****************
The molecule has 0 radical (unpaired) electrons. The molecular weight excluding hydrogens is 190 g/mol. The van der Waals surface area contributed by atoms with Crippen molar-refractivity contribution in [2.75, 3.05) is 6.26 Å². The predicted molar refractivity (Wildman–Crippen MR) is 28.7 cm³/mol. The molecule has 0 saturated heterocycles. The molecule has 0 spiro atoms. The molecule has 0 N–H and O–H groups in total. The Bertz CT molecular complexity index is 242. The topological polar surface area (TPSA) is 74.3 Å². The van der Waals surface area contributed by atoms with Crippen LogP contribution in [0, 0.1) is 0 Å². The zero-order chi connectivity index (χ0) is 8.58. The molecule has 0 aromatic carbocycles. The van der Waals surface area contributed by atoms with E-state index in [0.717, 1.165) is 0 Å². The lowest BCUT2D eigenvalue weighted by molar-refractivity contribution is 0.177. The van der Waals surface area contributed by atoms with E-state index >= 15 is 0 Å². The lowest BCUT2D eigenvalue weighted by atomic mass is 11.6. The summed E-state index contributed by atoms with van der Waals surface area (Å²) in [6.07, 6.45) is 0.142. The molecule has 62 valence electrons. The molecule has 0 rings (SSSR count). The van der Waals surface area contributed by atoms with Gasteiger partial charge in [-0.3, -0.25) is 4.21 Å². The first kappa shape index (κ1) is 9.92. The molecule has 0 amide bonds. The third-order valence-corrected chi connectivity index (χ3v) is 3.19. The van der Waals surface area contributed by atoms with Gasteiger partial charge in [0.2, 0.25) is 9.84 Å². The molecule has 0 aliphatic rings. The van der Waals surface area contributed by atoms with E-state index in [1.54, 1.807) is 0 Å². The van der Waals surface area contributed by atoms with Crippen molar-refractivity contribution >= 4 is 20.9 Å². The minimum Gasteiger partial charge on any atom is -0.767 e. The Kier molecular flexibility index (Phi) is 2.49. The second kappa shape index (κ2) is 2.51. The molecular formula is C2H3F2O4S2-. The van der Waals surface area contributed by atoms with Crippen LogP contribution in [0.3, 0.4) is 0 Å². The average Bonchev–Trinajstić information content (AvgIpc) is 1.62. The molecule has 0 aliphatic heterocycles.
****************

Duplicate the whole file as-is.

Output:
The molecule has 0 radical (unpaired) electrons. The molecular weight excluding hydrogens is 190 g/mol. The van der Waals surface area contributed by atoms with Crippen molar-refractivity contribution in [2.75, 3.05) is 6.26 Å². The predicted molar refractivity (Wildman–Crippen MR) is 28.7 cm³/mol. The molecule has 0 saturated heterocycles. The molecule has 0 spiro atoms. The molecule has 0 N–H and O–H groups in total. The Bertz CT molecular complexity index is 242. The topological polar surface area (TPSA) is 74.3 Å². The van der Waals surface area contributed by atoms with Crippen LogP contribution in [0, 0.1) is 0 Å². The zero-order chi connectivity index (χ0) is 8.58. The molecule has 0 aromatic carbocycles. The van der Waals surface area contributed by atoms with E-state index in [0.717, 1.165) is 0 Å². The lowest BCUT2D eigenvalue weighted by molar-refractivity contribution is 0.177. The van der Waals surface area contributed by atoms with E-state index >= 15 is 0 Å². The lowest BCUT2D eigenvalue weighted by atomic mass is 11.6. The summed E-state index contributed by atoms with van der Waals surface area (Å²) in [6.07, 6.45) is 0.142. The molecule has 62 valence electrons. The molecule has 0 rings (SSSR count). The van der Waals surface area contributed by atoms with Gasteiger partial charge in [-0.3, -0.25) is 4.21 Å². The first kappa shape index (κ1) is 9.92. The molecule has 0 amide bonds. The third-order valence-corrected chi connectivity index (χ3v) is 3.19. The van der Waals surface area contributed by atoms with Gasteiger partial charge in [0.2, 0.25) is 9.84 Å². The molecule has 0 aliphatic rings. The van der Waals surface area contributed by atoms with E-state index in [1.54, 1.807) is 0 Å². The van der Waals surface area contributed by atoms with Crippen molar-refractivity contribution >= 4 is 20.9 Å². The minimum Gasteiger partial charge on any atom is -0.767 e. The Kier molecular flexibility index (Phi) is 2.49. The second kappa shape index (κ2) is 2.51. The molecular formula is C2H3F2O4S2-. The van der Waals surface area contributed by atoms with Crippen LogP contribution in [0.3, 0.4) is 0 Å². The average Bonchev–Trinajstić information content (AvgIpc) is 1.62. The molecule has 0 aliphatic heterocycles.